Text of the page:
The p-value for the Dow Jones changes is significant at 0.025. Further, the odds ratio is 1.10, which indicates that every 1% increase in the Dow Jones is associated with the incumbent being 1.10 times more likely to win. The goodness-of-fit tests (not shown) all have very high p-values (greater than 0.6), which suggests that the model fits.
We should also look at the concordant/discordant pairs in the output:
This portion of the output indicates whether the predicted event probabilities of the binary logistic regression model match the observed outcomes. To do this, Minitab compares all pairs of observations that have different response values (Win or Lose) and their predicted event probabilities.
- If the predicted probability of success is higher for the observation corresponding to a "success," the pair is considered concordant.
- If the predicted probability of success is higher for the observation corresponding to a "failure," the pair is considered discordant.
For the Dow Jones model, 86.3% of the pairs are concordant, which is excellent! There are nearly 7 times as many pairs that are concordant than are discordant. In other words, the predicted event probabilities are accurate.
Predicting the Election with Minitab
The authors of the study specifically don’t use the model to predict the election's outcome because, for them, it's a study designed to determine the stronger influence in voting behavior. But why let that stop us from using their model to make a prediction? We have determined that the three-year percentage change in the DJIA is a significant predictor and that the model produces accurate event probabilities.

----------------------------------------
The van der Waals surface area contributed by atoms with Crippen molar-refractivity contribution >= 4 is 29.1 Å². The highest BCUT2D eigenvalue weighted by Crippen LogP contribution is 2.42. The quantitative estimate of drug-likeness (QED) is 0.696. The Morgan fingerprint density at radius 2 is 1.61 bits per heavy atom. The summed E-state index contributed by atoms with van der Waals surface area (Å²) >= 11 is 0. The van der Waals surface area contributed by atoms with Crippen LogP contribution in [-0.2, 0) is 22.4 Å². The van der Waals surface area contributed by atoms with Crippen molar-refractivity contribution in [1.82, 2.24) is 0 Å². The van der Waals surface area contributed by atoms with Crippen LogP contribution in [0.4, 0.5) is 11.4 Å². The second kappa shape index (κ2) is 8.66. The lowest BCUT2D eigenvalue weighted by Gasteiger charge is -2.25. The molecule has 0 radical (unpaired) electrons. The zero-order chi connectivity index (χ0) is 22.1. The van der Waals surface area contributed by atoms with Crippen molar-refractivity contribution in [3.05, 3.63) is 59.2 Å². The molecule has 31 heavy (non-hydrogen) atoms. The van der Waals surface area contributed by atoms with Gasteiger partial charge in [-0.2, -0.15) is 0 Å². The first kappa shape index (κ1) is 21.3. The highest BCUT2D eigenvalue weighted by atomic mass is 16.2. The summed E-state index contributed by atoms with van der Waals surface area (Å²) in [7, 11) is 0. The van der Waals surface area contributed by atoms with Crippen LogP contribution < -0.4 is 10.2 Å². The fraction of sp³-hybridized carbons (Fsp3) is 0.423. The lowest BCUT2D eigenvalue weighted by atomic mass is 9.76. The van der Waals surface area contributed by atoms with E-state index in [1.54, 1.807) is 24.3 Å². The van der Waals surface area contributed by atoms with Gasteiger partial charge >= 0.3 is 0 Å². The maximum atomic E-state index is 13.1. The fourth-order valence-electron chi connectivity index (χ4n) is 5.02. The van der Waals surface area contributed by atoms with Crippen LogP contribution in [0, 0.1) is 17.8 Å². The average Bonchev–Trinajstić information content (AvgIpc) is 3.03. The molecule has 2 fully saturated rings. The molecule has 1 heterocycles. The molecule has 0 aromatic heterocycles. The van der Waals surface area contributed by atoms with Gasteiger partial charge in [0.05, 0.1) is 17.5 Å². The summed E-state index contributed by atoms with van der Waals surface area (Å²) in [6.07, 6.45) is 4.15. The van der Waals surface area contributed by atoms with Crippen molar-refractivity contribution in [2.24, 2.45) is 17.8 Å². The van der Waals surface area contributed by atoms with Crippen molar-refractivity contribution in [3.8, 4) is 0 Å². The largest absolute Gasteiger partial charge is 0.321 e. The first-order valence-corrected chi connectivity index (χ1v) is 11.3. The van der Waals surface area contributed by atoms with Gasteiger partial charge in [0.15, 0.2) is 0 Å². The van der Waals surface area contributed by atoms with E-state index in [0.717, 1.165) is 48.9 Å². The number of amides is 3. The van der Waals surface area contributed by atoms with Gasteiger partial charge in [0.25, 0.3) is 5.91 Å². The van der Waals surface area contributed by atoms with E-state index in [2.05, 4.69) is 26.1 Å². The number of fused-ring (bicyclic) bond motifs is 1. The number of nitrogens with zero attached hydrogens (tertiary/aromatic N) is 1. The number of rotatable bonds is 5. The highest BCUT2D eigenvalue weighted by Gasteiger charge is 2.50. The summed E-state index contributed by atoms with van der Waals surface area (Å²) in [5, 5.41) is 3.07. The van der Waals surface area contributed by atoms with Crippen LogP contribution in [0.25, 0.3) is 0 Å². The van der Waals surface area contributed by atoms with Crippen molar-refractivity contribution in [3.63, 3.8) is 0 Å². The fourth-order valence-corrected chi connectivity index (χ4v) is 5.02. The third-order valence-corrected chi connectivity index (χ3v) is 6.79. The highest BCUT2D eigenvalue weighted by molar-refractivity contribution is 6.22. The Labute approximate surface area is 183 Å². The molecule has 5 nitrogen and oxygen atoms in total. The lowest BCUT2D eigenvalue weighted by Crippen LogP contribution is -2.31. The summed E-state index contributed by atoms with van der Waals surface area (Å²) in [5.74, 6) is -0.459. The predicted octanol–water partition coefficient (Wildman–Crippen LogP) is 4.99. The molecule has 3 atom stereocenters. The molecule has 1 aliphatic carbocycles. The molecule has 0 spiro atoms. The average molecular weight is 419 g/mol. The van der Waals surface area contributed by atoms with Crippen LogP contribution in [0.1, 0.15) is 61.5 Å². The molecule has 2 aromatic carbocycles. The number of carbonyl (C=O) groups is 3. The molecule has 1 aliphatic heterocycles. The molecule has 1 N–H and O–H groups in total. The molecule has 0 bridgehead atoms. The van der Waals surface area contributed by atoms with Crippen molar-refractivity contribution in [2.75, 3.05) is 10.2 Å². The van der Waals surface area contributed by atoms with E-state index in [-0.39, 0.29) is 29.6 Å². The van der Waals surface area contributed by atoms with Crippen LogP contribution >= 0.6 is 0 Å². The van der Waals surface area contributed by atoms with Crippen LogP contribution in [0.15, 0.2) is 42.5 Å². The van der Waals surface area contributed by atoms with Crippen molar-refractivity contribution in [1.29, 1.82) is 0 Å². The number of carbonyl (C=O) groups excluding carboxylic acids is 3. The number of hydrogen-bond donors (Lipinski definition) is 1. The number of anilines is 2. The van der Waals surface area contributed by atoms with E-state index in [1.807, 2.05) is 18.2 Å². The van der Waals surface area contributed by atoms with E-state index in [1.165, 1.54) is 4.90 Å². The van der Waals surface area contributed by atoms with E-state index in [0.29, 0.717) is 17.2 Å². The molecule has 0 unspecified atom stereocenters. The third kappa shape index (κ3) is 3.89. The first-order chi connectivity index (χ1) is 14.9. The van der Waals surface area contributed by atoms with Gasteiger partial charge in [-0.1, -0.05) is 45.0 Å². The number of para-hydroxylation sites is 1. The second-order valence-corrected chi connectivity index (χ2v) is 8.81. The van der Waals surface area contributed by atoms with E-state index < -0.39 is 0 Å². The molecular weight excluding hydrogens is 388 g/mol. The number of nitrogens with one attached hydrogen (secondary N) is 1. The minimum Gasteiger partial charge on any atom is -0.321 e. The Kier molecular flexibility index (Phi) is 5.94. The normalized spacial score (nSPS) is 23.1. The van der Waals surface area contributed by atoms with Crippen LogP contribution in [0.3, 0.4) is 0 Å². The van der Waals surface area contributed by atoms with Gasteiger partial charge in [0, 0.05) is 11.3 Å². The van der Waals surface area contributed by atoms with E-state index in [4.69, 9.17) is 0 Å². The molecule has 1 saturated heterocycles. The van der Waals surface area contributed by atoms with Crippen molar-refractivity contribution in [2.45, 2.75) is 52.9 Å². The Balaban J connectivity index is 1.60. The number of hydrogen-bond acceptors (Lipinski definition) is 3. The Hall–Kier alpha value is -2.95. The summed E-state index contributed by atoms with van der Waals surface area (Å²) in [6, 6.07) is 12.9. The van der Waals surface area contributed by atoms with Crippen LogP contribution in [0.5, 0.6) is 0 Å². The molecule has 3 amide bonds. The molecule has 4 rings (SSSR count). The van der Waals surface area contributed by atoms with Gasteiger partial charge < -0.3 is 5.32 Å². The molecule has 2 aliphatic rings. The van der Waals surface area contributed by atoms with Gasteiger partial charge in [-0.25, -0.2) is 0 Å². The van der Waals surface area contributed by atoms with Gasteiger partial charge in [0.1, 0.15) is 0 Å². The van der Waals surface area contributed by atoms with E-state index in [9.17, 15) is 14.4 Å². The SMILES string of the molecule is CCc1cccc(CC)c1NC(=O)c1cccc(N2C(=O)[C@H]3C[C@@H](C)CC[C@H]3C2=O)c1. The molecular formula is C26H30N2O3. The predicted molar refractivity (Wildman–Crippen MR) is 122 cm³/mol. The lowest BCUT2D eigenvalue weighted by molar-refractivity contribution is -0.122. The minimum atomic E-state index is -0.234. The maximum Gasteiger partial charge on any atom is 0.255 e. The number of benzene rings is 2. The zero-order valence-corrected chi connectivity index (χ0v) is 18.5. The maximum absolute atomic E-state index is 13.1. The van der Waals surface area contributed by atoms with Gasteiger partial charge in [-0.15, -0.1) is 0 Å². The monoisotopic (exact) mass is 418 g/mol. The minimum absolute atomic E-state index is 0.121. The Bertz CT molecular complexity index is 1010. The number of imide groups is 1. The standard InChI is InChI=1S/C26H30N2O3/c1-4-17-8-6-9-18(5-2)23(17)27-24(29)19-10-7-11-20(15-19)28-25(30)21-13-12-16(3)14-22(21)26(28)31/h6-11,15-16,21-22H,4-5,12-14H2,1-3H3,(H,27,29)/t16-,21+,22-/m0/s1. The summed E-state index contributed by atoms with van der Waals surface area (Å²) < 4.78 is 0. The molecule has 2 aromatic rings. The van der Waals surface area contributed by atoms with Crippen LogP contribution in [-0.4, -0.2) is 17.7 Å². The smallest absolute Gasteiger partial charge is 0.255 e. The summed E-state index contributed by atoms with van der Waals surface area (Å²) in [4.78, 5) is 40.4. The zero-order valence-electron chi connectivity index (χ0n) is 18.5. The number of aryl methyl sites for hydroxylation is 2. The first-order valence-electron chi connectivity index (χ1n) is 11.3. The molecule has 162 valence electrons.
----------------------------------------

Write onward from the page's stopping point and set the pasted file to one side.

So, we just need to enter the the percentage change in the Dow Jones from November 1, 2009 to October 31, 2012 (33.8%) in the Prediction subdialog for binary logistic regression. Enter 33.8 and we get the follow prediction output.
The model predicts that President Obama has a 95% chance of being re-elected. The confidence interval (59, 99) is very wide, but it is entirely above 50 percent. Further, from the concordant pairs, we know that the probability is generally correct. This probability of re-election may seem high given the tight race in the polls. However, this prediction is based entirely on the Dow Jones, which has increased significantly while President Obama has been in office.
I'll close with a table that puts this prediction in the context of all Presidential elections since 1828 with an incumbent candidate. The table is sorted by the probability that the incumbent is re-elected. You can see how the high probabilities are associated with "Won" and the low probabilities are associated with "Lost." The middle probabilities are a bit mixed up, as you'd expect. The green row indicates the prediction for the upcoming election.
I'm pretty impressed by the fact that a single predictor works so well for something as complex as a Presidential election.
In the next post, we'll look at a different model that uses the S&P 500 over a different length of time. I was surprised by those results!